A Northwest Side community group is trying to address two of the most pressing issues facing Latinos in Chicago.
With Latinos among the hardest hit by COVID-19 — and set to lose more if they’re left undercounted in the 2020 census — organizers with Rincon Family Services on Thursday began passing out masks, hand sanitizer and educational flyers outside the New Life Covenant Church, 3400 W. Division St. in Humboldt Park.
The goal is two-fold: help the Latino community fight COVID-19 with needed sanitizer and masks, and advertise the importance of the 2020 Census, on which hangs billions of dollars in needed federal aid.
“As a result of this crisis, our community needs representation more than ever,” Rincon CEO Eddy Borrayo told reporters outside the church.
“This is about representation. This is about fighting for resources.”
Latinos make up 60% of the population in the 10 ZIP codes in Illinois with the fastest growing number of new COVID-19 cases, according to a recent analysis, but Latino neighborhoods have one of the lowest rates of completing census forms.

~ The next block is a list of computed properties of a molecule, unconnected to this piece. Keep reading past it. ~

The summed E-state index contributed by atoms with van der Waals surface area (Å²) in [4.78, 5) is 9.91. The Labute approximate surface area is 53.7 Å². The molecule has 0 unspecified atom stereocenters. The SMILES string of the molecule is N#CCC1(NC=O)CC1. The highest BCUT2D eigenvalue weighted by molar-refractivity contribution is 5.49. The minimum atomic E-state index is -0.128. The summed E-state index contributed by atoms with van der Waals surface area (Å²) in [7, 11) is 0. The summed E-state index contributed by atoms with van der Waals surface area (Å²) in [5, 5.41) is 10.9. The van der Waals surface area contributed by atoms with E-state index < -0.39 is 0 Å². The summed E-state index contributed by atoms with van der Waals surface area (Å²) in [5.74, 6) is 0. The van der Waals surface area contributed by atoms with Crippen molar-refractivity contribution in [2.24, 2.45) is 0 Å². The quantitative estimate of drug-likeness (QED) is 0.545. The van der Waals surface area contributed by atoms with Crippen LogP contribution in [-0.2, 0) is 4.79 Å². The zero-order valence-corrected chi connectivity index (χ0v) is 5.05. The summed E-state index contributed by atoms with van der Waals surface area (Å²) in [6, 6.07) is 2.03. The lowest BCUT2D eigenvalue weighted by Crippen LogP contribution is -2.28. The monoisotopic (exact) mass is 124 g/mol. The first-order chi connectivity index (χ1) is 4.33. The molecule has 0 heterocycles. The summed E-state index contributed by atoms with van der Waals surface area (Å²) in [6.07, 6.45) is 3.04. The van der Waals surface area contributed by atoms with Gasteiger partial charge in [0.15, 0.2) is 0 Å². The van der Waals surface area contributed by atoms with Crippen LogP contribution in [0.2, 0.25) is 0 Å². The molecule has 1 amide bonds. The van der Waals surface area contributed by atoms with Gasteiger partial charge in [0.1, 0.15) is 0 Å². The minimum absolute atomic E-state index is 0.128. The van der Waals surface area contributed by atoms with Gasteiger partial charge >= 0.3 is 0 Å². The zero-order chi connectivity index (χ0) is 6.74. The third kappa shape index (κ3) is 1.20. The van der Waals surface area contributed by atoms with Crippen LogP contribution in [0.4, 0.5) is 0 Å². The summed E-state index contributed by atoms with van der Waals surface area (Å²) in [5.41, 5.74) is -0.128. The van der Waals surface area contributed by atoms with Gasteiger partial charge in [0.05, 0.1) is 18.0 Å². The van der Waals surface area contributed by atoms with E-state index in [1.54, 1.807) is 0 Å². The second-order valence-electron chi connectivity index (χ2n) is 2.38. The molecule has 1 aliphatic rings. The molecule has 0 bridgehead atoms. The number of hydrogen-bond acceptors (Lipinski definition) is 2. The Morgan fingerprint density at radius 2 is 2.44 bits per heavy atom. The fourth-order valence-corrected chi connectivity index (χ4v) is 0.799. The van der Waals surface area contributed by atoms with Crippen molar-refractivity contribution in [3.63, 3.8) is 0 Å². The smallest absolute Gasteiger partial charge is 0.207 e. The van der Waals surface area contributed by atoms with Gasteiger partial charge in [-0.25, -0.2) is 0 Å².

“The census is one of the few vehicles we all have to bring resources and aid to our communities,” director of the Illinois Census Office Oswaldo Alvarez said during the news conference.
While Illinois has one of the highest overall census response rates so far — about 50% — Latino neighborhoods are lagging. That includes Humboldt Park (30% return rate) and Little Village (20%), Alvarez said.
The census helps determine the allocation of $34 billion in federal aid to Illinois each year, Alvarez said. That means each uncounted person equals about $1,400 in lost federal aid per year, he said. Over a decade, until the next census count, that’s well over $10,000 in lost aid to Latino neighborhoods.
“Think about how much money we’re going to lose if we don’t count ourselves,” Alvarez said. “This is one of the best ways to support your communities while we’re at home.”
He asked people to fill out their census form at my2020census.gov.
The hand sanitizer — 55 gallons of it — will be passed to out to the thousands of family who use the church’s food pantry each week, and to seniors who receive grocery deliveries, Rev. David Marrero, pastor of New Life Covenant Church, told reporters.
“The church building may be closed, but we’re outside of these walls doing the very best so we can to be a part of what’s happening in this pandemic,” Marrero said.